There is this woman in my life, my Uncle’s mother, who I have known since I was quite young. As a child, there were three things I knew about Huggy (as we kids called her) she is tiny (about 4’6″), she is French, and she always wears long sleeves.
Growing up Jewish, the holocaust was a key part of my religious education. French Jews were imprisoned? Huggy is a French Jew. It took place in the 1940s?… Read the rest here
In Survival in Auschwitz by Primo Levi, Levi argued that one survived in Auschwitz by maintaining his humanity. In Auschwitz, everything possible was done to strip people of their humanity: upon arriving, people were robbed of their clothes, belongings, and money. They were then shaved and tattooed with numbers that replaced their names. People in Auschwitz lived without food or proper medical treatment; most were separated from their families. Everyone was forced to do back-breaking labor day after day with little to look forward to or hope for.… Read the rest here
In the afterword to Survival in Auschwitz, Primo Levi stated: “As for survival…I insist there was no general rule, except entering the camp in good health and knowing German. Barring this, luck dominated” (180). Levi did enter the Lager in relatively good health and quickly learned some German, and he did encounter more luck than many of the Häftling, especially in the case of meeting Lorenzo, who provided Levi with both the physical sustenance of soup as well as the less tangible reminder of the world outside, where goodness still existed.… Read the rest here
Both Stargardt and Kershaw discuss Hitler’s leadership style. Each specifically discusses Hitler’s leadership as it relates to the extermination of the Jewish population in Germany, or the Final Solution. Kershaw discusses Hitler’s leadership style as a bottom-up approach. Stargardt similarly argues that Hitler relied on local leaders to implement his policies.
It is commonly known that Hitler had his inner-circle of advisors whom he relied on for advice and implementation. However, both articles brought up the racial issue that was central to Hitler’s regime.… Read the rest here
In Nicholas Stargardt’s “The Holocaust” and Ian Kershaw’s “Hitler and the Holocaust”, many different interpretations as to the relationship between Hitler’s personal agenda and the “Final Solution” are presented. The two prevailing modes of thought in regards to Hitler’s influence in the mass extermination of the Jews within these texts are the “intentionalist” perspective and the “structuralist” perspective.
The “intentionalist” thinkers seek to place Hitler as the main fountain from which the anti-Semitic actions of the Nazi regime spilled forth.… Read the rest here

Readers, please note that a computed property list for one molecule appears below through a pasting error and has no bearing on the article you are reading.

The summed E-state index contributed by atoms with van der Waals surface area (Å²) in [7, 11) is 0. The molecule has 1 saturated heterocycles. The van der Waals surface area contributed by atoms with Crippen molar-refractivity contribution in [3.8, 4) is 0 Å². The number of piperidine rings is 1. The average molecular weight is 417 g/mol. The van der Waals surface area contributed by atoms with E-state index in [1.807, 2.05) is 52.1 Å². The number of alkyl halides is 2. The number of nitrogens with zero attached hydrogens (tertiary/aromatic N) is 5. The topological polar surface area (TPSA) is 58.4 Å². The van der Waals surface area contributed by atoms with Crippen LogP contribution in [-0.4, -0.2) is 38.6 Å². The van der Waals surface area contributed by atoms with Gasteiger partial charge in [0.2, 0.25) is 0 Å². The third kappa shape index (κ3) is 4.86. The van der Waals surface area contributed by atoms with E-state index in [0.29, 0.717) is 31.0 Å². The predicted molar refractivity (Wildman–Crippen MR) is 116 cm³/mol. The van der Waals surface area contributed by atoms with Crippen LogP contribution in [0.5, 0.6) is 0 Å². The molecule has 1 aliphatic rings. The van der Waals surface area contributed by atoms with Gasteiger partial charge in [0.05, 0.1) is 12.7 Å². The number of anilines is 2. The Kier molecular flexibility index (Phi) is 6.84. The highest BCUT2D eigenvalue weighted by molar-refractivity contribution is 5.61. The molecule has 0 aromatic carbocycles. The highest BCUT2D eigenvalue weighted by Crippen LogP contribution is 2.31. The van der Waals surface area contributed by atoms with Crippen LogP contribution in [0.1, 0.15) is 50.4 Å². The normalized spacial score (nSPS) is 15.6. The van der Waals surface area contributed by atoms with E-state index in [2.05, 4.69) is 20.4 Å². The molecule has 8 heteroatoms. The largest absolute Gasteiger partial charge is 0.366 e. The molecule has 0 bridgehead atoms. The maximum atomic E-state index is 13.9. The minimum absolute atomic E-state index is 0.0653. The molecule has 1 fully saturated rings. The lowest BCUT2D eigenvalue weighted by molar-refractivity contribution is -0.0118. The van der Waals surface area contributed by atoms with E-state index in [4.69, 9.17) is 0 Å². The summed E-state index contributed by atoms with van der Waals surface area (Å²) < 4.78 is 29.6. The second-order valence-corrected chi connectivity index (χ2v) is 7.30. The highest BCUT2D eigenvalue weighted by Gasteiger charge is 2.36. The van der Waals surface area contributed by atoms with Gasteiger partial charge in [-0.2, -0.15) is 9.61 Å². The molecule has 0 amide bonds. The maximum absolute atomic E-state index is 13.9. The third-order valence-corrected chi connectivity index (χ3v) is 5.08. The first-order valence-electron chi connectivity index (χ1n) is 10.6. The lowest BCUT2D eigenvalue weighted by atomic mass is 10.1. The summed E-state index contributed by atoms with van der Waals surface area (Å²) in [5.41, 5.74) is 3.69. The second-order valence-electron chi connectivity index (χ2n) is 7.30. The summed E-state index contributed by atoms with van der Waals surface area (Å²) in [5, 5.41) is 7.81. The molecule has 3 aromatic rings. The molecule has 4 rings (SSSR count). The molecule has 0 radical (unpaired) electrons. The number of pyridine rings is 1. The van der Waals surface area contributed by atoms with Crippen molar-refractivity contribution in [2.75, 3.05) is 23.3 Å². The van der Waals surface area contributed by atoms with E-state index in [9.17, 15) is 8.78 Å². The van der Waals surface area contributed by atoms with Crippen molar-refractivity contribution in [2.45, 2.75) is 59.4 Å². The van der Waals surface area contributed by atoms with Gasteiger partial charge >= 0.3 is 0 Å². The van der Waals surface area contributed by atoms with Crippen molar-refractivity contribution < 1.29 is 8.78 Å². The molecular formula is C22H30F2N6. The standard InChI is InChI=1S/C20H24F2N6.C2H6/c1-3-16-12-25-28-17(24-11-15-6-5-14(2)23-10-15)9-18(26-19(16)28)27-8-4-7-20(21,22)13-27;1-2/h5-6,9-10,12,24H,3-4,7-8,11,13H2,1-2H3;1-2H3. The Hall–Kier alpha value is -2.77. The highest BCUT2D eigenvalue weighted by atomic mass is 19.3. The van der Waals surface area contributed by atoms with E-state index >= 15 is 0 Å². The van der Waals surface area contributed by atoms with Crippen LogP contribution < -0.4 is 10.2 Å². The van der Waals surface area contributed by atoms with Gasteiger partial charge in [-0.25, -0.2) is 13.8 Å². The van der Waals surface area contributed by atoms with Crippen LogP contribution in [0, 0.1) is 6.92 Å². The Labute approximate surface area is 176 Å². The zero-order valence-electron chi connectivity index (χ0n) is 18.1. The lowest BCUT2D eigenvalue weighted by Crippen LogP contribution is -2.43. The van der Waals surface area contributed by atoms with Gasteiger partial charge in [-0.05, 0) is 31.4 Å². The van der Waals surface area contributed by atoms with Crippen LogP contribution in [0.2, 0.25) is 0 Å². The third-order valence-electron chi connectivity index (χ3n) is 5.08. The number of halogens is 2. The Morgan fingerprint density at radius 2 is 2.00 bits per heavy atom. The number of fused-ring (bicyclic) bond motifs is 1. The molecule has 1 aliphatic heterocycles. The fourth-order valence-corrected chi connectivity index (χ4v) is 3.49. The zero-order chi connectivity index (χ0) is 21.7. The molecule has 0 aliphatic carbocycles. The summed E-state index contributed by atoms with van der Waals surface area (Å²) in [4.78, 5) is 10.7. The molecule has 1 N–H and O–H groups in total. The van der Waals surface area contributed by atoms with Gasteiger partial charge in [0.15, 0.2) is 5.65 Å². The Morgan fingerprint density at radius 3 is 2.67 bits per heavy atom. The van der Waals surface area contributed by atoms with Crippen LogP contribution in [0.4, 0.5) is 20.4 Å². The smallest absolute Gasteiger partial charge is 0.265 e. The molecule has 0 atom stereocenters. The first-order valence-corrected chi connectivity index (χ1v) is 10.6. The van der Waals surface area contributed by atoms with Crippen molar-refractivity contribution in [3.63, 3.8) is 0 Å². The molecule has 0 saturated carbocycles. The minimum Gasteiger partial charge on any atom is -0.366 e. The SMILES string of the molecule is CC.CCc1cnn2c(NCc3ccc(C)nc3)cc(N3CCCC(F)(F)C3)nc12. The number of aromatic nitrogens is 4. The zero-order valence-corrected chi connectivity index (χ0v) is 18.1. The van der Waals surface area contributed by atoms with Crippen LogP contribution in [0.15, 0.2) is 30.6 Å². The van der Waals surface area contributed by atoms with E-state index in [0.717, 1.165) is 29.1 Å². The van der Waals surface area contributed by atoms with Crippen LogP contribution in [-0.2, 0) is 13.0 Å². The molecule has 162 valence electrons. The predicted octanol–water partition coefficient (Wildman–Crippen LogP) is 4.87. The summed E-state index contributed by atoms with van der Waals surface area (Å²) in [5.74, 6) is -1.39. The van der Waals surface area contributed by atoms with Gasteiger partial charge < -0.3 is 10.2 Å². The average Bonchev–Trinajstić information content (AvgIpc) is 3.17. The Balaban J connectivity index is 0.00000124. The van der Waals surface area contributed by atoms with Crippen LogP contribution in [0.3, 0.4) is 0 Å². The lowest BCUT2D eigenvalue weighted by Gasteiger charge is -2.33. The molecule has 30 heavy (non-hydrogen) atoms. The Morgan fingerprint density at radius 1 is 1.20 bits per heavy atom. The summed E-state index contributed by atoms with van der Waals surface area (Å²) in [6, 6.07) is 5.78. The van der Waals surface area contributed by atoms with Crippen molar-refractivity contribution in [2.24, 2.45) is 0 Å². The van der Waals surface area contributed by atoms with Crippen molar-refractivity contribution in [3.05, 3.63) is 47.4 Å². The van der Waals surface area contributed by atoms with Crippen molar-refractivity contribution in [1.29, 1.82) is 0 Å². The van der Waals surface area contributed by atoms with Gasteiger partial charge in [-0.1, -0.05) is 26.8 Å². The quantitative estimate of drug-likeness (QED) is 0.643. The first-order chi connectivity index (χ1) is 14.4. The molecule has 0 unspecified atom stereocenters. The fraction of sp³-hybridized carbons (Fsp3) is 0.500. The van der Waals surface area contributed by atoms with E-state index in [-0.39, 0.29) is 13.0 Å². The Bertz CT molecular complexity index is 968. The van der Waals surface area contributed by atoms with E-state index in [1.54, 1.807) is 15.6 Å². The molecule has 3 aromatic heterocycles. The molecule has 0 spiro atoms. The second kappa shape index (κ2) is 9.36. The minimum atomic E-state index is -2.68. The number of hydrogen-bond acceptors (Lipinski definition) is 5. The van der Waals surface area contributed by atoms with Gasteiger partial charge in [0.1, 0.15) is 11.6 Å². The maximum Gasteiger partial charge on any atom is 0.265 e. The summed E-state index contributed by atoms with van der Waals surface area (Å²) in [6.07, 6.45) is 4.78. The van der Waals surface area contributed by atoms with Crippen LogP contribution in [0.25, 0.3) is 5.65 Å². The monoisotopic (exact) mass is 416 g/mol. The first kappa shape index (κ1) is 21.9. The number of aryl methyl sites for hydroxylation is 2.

Bauman’s introduction to Modernity and the Holocaust raises questions pertaining the Holocaust and its relationship with modern civilization. While there are many historical and theological arguments attached to the questions raised, there are minimal accounts of sociological arguments.
If looking though through a historical/theological lens, one can find how modernity contributed to the Holocaust. While human beings would like to think only about the positive outcomes of modernity, we must think of the negative outcomes that resulted in such a change in society. … Read the rest here
In the first chapter of Zygmunt Bauman’s “Modernity and the Holocaust”, multiple perspectives are provided regarding the relationship between modernity and the Holocaust. Bauman begins by refuting the concept of the Holocaust- or any major sociological development, for that matter- as a singular “event” that can be scrutinized in terms of the multitude of historical elements that contributed to its development. Rather, he projects the idea that unless we revise our sociological perspective on the past, we will never see it as anything but “a unique but fully determined product of a particular concatenation of social and psychological factors” (4).… Read the rest here
In the introduction to his most famous work, Modernity and the Holocaust, Zygmunt Bauman argues from a sociological perspective that the genocide of non-Aryans by the Nazis in an effort of ethical cleansing can only be strictly understood in the context of a modern and civilized society. His view is quite radical, especially to those raised in the West who have been ingrained with the ideology that developed cultures exclude those that practice all forms of brutal savagery, particularly a Holocaust.… Read the rest here
Is the Holocaust a failure or product of modern society? Bauman in the first chapter of his book Modernity and the Holocaust argued the Holocaust represented the darker possibilities of modern civilized life. Using the bureaucracy and social engineering utilized by the Nazis to create a judenfrei Europe as evidence to support his claims, Bauman stipulated that the Holocaust existed as an extension of modern civilization. This thesis contradicts a mainstream theory of sociology, i.e. the prevailing notion that the Holocaust was a failure, not a product, of modern society. … Read the rest here
In Bauman’s article, Modernity and the Holocaust, it is questioned whether the Holocaust was a social phenomena or the culmination of European antisemitism. Genocide is a ‘normal’ aspect of human civilization, one group reaches a point where it believes it is necessary to eliminate the other. Often this is carried out by senseless violence and bloodshed, Rwanda for example. It is a logical conclusion that the Holocaust occurred due to ethnic and religious hatred, yet, the murder of millions of Jews was carried out by a systematic, and well-oiled machine, the bureaucracy.… Read the rest here